A federal court in Sacramento yesterday issued a preliminary injunction protecting the free speech rights of a deputy sheriff in Trinity County to speak out about drug legalization and other political issues, in a suit brought by the ACLU of Northern California and the law firm of Keker and Van Nest LLP.
The plaintiff in the case is Mark Potts, a deputy sheriff in the Trinity County Sheriff’s Department, who over the course of many years has written letters to the editor of the local newspaper, the Trinity Journal, on topics such as the war on drugs and gun control. The Trinity County Sheriff’s Department disciplined him for expressing his political views, claiming that Mr. Potts’ opinions reflected poorly on the Department. The court yesterday issued a preliminary injunction that prohibits the Department from disciplining Potts from writing further letters to the editor and removes the discipline in his personnel file, pending a final ruling in the case.
“It felt like I was being singled out because some people didn’t like my views on drug legalization. I’m very pleased with the court ruling, which protects my right to have my own political views. This is a win for the cause of liberty,” said Plaintiff Mark Potts.
Ajay Krishnan, a partner at Keker and Van Nest who represents Mr. Potts in the matter, also praised the ruling: “The First Amendment forbids the government from dictating the political views of public employees outside of the workplace. Just as it was unconstitutional for the government to require public employees to swear ‘loyalty oaths’ during the Cold War, the government cannot punish employees who espouse views that may be unpopular or contrary to official policy.”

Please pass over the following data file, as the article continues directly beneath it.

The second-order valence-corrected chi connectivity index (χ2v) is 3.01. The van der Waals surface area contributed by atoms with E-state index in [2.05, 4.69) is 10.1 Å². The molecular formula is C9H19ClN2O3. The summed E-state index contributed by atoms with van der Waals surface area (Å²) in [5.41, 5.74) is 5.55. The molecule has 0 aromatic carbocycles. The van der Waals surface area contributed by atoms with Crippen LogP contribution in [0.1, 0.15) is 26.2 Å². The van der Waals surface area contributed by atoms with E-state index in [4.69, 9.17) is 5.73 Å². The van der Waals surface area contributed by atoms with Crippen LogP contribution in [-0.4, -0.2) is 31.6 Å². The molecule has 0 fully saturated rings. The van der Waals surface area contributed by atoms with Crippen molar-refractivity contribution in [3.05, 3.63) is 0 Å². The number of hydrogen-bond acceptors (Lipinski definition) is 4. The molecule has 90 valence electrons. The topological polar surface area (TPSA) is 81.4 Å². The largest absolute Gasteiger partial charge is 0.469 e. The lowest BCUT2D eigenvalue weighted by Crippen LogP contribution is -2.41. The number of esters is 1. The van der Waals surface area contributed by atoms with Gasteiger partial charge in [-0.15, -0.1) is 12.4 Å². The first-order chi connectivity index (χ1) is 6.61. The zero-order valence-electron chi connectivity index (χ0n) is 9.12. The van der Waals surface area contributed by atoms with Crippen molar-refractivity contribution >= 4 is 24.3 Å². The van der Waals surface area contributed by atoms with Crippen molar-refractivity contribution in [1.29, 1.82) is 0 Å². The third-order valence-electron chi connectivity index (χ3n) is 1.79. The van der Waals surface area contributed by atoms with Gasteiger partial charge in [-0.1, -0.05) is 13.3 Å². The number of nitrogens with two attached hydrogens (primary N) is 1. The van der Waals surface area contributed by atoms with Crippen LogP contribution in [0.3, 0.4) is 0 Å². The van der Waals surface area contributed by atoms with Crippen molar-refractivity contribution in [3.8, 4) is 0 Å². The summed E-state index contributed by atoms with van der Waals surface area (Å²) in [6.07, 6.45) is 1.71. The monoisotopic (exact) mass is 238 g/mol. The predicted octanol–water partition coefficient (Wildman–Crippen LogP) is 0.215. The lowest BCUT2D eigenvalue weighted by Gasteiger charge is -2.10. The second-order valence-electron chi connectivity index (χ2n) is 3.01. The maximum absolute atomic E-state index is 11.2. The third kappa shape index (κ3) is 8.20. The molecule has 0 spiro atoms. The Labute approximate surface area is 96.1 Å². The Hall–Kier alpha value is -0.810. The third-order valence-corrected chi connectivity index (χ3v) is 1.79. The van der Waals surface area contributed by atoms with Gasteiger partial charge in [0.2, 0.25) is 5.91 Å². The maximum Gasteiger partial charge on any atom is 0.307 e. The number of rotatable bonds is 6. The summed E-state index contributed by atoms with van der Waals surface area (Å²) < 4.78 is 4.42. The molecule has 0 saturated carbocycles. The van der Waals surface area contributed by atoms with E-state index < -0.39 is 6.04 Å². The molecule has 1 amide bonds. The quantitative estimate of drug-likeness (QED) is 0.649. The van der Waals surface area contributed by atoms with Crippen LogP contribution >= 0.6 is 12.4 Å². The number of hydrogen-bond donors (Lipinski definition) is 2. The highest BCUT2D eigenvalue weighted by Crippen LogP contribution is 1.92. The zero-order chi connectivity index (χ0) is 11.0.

The Department had argued that because it is a law enforcement agency, it has wide latitude to prevent its employees from criticizing drug and other laws. “If Mark had written editorials encouraging more vigorous enforcement of drug laws, they would never have disciplined him. The right to free speech means that the government cannot promote one side of the debate while silencing another. Particularly in an election year, when criminal justice issues are before the voters, Mark and other public servants like him have a right to make their voices heard, and the public benefits from hearing all perspectives,” said ACLU-NC staff attorney Linda Lye.
Mr. Krishnan focuses on complex commercial disputes and intellectual property litigation. He has tried a number of cases to verdict, including three as first chair. Mr. Krishnan also has a thriving pro bono practice, and has litigated numerous civil rights cases in state and federal court.